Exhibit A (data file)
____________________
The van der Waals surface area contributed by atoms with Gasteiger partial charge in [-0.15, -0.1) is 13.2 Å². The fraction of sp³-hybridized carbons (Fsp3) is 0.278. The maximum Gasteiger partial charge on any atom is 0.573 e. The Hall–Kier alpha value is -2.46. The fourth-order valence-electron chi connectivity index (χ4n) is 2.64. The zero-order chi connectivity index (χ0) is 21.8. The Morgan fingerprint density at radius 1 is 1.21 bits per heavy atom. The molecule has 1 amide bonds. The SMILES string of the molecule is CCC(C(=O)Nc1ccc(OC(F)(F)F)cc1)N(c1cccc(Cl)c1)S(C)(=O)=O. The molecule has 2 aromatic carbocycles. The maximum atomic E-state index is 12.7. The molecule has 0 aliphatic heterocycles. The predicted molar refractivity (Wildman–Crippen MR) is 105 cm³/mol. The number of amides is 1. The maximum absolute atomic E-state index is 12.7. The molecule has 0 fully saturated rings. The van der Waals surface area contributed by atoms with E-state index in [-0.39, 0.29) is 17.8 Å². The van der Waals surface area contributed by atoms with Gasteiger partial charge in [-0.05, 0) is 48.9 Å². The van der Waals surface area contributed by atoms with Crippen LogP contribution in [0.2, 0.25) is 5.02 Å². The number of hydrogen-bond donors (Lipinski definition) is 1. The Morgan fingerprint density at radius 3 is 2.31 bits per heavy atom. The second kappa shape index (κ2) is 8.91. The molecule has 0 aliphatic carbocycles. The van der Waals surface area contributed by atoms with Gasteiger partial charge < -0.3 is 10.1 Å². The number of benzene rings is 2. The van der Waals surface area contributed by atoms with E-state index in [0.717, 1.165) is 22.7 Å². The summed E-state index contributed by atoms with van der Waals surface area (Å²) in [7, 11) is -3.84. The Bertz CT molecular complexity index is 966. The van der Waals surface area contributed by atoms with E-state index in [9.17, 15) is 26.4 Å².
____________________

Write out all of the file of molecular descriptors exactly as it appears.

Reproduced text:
The van der Waals surface area contributed by atoms with Gasteiger partial charge in [-0.15, -0.1) is 13.2 Å². The fraction of sp³-hybridized carbons (Fsp3) is 0.278. The maximum Gasteiger partial charge on any atom is 0.573 e. The Hall–Kier alpha value is -2.46. The fourth-order valence-electron chi connectivity index (χ4n) is 2.64. The zero-order chi connectivity index (χ0) is 21.8. The Morgan fingerprint density at radius 1 is 1.21 bits per heavy atom. The molecule has 1 amide bonds. The SMILES string of the molecule is CCC(C(=O)Nc1ccc(OC(F)(F)F)cc1)N(c1cccc(Cl)c1)S(C)(=O)=O. The molecule has 2 aromatic carbocycles. The maximum atomic E-state index is 12.7. The molecule has 0 aliphatic heterocycles. The predicted molar refractivity (Wildman–Crippen MR) is 105 cm³/mol. The number of amides is 1. The maximum absolute atomic E-state index is 12.7. The molecule has 0 fully saturated rings. The van der Waals surface area contributed by atoms with E-state index in [-0.39, 0.29) is 17.8 Å². The van der Waals surface area contributed by atoms with Gasteiger partial charge in [-0.05, 0) is 48.9 Å². The van der Waals surface area contributed by atoms with Crippen LogP contribution in [0.2, 0.25) is 5.02 Å². The number of hydrogen-bond donors (Lipinski definition) is 1. The Morgan fingerprint density at radius 3 is 2.31 bits per heavy atom. The second kappa shape index (κ2) is 8.91. The molecule has 0 aliphatic carbocycles. The van der Waals surface area contributed by atoms with Gasteiger partial charge < -0.3 is 10.1 Å². The number of benzene rings is 2. The van der Waals surface area contributed by atoms with E-state index in [0.717, 1.165) is 22.7 Å². The summed E-state index contributed by atoms with van der Waals surface area (Å²) in [7, 11) is -3.84. The Bertz CT molecular complexity index is 966. The van der Waals surface area contributed by atoms with E-state index in [9.17, 15) is 26.4 Å².